In a new series, I wax self-pityingly about my continued frustrations writing my dissertation. The dissertationer is not under the same pressures as other people. Strict work times, manual labor, attentive taskmaster bosses, responsibility for others; all of these are irrelevant to an ABD graduate student. I will be exploring what the stresses unique to this, in some sense pampered, creature are over the next few posts.
Tired metaphors are all that come to mind when trying to represent the problems of trying to write a dissertation. Haunting and badgering the writer at every step are contradictory impulses. Intellectual honesty dictates not only that what we do is right (as it seems to us), but that we are stringent and careful about the claims we make. Qualifications should abound. However, clarity of communication requires simplification and condensation. The shorter you can make your communication of your point, the better. Qualifications get lost, forgotton, or pruned in the quest for clarity.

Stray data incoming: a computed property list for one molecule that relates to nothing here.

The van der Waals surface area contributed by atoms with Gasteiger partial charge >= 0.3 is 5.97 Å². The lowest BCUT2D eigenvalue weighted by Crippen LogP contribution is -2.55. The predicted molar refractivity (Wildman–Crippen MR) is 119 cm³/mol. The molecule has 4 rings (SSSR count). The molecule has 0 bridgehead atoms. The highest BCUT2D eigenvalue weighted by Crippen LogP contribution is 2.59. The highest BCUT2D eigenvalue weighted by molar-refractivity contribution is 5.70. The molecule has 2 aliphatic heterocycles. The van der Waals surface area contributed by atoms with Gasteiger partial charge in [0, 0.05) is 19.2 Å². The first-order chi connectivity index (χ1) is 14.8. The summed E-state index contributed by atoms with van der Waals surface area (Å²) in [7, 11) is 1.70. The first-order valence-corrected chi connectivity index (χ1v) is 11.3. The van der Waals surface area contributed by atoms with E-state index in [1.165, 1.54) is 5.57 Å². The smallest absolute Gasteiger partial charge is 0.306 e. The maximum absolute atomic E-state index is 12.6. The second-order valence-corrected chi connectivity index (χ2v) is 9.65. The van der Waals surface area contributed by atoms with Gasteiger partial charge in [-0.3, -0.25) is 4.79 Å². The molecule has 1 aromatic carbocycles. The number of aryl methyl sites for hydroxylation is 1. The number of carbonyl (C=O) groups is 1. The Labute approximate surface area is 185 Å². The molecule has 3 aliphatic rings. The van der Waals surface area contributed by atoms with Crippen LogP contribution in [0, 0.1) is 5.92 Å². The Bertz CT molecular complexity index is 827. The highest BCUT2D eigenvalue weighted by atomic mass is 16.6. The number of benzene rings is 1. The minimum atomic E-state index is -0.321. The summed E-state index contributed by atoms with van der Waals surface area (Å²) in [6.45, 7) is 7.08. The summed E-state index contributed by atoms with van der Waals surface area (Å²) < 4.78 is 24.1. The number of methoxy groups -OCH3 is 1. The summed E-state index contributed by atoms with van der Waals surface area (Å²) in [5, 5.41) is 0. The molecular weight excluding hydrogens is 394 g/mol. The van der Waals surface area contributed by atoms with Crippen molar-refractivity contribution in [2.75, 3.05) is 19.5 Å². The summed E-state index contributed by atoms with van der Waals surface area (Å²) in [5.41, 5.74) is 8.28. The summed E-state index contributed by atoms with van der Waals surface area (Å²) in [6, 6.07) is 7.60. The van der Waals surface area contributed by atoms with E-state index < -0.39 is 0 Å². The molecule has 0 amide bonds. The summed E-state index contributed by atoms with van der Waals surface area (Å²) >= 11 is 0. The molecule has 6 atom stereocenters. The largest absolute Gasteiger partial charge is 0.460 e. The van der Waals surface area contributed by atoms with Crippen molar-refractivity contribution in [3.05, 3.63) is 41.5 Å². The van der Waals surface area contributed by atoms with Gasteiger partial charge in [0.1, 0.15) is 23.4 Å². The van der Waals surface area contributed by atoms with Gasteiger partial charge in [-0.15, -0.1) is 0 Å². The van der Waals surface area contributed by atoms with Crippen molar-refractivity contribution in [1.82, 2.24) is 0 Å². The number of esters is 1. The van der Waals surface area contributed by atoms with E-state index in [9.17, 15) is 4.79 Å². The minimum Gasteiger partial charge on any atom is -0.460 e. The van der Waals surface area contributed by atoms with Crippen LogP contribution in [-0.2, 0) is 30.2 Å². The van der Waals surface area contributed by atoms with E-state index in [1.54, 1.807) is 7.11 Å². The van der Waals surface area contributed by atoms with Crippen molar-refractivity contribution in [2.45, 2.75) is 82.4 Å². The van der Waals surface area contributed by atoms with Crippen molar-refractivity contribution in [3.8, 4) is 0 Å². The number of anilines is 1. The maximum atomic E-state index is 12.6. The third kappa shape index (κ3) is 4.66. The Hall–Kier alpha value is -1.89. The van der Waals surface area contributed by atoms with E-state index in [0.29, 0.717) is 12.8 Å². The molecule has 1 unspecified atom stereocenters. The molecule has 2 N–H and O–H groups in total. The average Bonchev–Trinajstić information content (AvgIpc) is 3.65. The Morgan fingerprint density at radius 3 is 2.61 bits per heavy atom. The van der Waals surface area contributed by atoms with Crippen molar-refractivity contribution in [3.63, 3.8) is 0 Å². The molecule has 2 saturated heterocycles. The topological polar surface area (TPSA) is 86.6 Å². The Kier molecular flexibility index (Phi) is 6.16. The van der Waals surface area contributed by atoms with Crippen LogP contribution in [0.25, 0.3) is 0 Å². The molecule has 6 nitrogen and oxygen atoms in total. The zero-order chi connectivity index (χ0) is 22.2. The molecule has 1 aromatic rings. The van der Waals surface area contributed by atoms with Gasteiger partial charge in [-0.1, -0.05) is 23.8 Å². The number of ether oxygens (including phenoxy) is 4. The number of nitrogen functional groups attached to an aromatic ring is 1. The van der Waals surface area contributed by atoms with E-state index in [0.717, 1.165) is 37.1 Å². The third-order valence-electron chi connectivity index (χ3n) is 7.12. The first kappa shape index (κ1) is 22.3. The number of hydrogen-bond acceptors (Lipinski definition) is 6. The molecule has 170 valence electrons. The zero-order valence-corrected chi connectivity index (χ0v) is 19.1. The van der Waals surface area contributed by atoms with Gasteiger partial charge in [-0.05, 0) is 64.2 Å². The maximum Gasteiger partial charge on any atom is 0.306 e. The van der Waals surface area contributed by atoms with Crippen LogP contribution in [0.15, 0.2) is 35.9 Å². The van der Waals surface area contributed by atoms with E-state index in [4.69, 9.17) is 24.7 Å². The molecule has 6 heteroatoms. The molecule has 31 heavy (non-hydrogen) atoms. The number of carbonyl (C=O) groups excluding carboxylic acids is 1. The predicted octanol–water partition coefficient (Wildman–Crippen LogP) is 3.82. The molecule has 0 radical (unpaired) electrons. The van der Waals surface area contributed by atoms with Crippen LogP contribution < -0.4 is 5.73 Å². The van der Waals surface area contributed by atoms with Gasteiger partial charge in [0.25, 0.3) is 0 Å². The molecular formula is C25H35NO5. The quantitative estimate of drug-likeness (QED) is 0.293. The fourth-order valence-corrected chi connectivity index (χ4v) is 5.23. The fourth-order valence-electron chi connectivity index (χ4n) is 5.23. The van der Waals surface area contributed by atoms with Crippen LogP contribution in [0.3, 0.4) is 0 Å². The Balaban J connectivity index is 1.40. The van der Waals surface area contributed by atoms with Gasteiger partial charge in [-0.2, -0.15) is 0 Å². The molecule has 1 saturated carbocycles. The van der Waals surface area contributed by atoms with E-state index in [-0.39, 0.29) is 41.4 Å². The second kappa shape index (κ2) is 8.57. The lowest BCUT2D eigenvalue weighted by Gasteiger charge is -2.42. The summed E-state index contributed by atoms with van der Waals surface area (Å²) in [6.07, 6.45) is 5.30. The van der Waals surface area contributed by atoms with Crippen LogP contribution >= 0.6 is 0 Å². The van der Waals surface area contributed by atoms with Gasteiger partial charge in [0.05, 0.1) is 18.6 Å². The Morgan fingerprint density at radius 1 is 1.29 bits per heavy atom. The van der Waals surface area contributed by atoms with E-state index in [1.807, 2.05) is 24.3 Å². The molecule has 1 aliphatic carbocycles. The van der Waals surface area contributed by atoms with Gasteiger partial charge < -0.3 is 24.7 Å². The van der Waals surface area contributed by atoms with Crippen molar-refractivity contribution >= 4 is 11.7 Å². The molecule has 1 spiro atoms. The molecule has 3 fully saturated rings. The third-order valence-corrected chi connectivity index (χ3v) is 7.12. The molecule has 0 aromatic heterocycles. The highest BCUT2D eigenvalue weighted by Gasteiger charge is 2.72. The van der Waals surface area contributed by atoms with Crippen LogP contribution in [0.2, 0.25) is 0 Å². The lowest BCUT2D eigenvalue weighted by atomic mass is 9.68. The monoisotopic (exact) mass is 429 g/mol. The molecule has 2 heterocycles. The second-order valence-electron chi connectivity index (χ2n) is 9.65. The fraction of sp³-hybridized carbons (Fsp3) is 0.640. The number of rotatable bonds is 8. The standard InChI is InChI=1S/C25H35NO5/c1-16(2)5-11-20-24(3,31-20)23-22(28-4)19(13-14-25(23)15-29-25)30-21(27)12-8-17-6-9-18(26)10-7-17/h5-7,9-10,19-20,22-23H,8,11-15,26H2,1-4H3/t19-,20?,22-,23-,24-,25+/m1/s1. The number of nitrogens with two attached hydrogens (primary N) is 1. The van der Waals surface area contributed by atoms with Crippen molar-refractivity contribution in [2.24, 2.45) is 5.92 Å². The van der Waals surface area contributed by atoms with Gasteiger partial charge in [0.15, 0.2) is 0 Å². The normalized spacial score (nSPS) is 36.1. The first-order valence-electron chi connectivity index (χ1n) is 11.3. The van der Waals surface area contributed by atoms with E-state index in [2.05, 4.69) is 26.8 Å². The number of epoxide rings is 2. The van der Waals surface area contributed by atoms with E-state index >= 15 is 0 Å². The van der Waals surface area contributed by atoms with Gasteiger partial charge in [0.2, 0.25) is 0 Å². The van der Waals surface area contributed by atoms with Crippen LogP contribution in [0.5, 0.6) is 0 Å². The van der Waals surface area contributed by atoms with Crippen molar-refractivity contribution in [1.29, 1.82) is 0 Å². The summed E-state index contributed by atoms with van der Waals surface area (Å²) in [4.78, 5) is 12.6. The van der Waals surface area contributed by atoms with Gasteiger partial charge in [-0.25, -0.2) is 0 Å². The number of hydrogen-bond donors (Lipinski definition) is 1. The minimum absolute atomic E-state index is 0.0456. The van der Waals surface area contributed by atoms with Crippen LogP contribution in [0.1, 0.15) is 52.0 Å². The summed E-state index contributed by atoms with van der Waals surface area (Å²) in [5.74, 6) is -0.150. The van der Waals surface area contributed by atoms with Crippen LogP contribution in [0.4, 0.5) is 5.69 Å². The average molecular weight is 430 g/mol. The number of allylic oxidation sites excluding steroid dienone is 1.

The vicious demon of self-doubt jolts your typing hands and tries to move your attention away, towards something less challenging to your sense of self and the equilibrium of your composure. "Is it good?", it asks. "Will anyone like it?" Almost as bad as this generalized worry, even if it is good enough for some, maybe it will not be good enough to impress the crucial coalition of interests that will both get it published in a relatively specialized outlet and be appealing enough to a general audience that you will be hired at a department where the majority are barely aware that your subfield exists. Better than confronting the possibility of writing a bad paragraph, says the demon, read another article, or better, a blog post, or watch a youtube video, because each post or video doesn't take so long. Afterwards, you can get back to the serious business of chiselling pixels of wisdom from the glowing white screen. Except that this calculation repeats.